You Could Do Better

You don’t know what “best” really means.

I used to cringe every time someone gave me constructive criticism.

It’s still not my favorite thing to swallow. Feedback from my editor is a given — professionals are trained to give a balance of praise and criticism to motivate writers to continuously improve from assignment to assignment. Clients, on the other hand, aren’t always trained editors or even experienced writers. Sometimes their “feedback” is a little too blunt for my self-esteem to take lightly, I’m not going to lie.

The phrase that used to trip me up the most, though, has become one of my favorite lines of feedback from people I’m writing for: “You could do better.”

It’s not always spoken straight — it’s not the nicest-sounding phrase you’ll ever hear or offer to another person. But its implications are actually more motivational than the most inspirational quote on Tunblr.

It means: “This was fine. But I know you’re capable of more.”

“Great. Now let’s make the next one even better.”

“Awesome! So here are some things you can do next time to double the awesomeness.”

You can always — ALWAYS — do better.

In the past, I always took this to mean the work I was doing wasn’t good to begin with. But that’s usually not the case. Most of the time, “better” means above average, while your original work was simply average. You did all right the first time. But you’re not reaching your full potential yet.

I don’t believe you’re ever doing your absolute best, especially in writing. You’re always improving, even when you don’t notice it. It’s very difficult to track subtle, gradual changes in your style, but it’s happening. So the writing you’re doing right now might be great. But it’s not as good as something you’re going to write a year, a month, maybe even a week from now. If you write with the mindset that your best work is yet to come, you’ll never stop striving to improve.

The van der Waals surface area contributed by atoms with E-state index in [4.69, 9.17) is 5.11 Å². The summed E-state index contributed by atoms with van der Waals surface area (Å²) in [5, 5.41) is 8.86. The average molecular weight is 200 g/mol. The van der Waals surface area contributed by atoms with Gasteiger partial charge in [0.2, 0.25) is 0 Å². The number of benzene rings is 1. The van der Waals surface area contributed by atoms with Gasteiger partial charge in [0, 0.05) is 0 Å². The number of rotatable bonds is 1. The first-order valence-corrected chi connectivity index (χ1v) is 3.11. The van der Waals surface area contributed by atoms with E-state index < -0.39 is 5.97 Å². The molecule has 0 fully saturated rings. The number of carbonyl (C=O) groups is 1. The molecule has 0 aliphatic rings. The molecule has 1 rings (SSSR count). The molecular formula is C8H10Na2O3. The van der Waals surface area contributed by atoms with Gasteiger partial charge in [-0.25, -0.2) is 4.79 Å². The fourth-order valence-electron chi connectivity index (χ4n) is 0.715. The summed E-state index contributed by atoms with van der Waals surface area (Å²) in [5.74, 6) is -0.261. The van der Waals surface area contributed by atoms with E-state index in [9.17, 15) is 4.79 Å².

And that’s probably one of the best things that will ever happen to you, writer.

There’s unlimited motivation hidden in that thought pattern. “You could do better” could become the primary driving force of your entire creative operation. It’s become mine. I’ve accepted that things like views and followers and the like are usually meaningless when it comes to the quality of my work — but the better I get at what I do, the more satisfied I am with myself.

If I do happen to write a bad article every once in awhile — it happens — it doesn’t destroy my confidence. Someone telling me to do better next time is literally just telling me to do better next time. It’s not commentary on my skill level or the value of my existence as a writer. It’s just the truth.

You can always do better. Don’t forget that. You haven’t peaked, you’re not exactly where you want to be. You’re where you are right now. And they’re SO much more ahead of you, as long as you keep moving forward.

Meg is the creator of Novelty Revisions, dedicated to helping writers put their ideas into words. She is a freelance writer and a nine-time NaNoWriMo winner with work published in Teen Ink, Success Story, Lifehack and USA TODAY College. Follow Meg on Twitter for tweets about writing, food and nerdy things.

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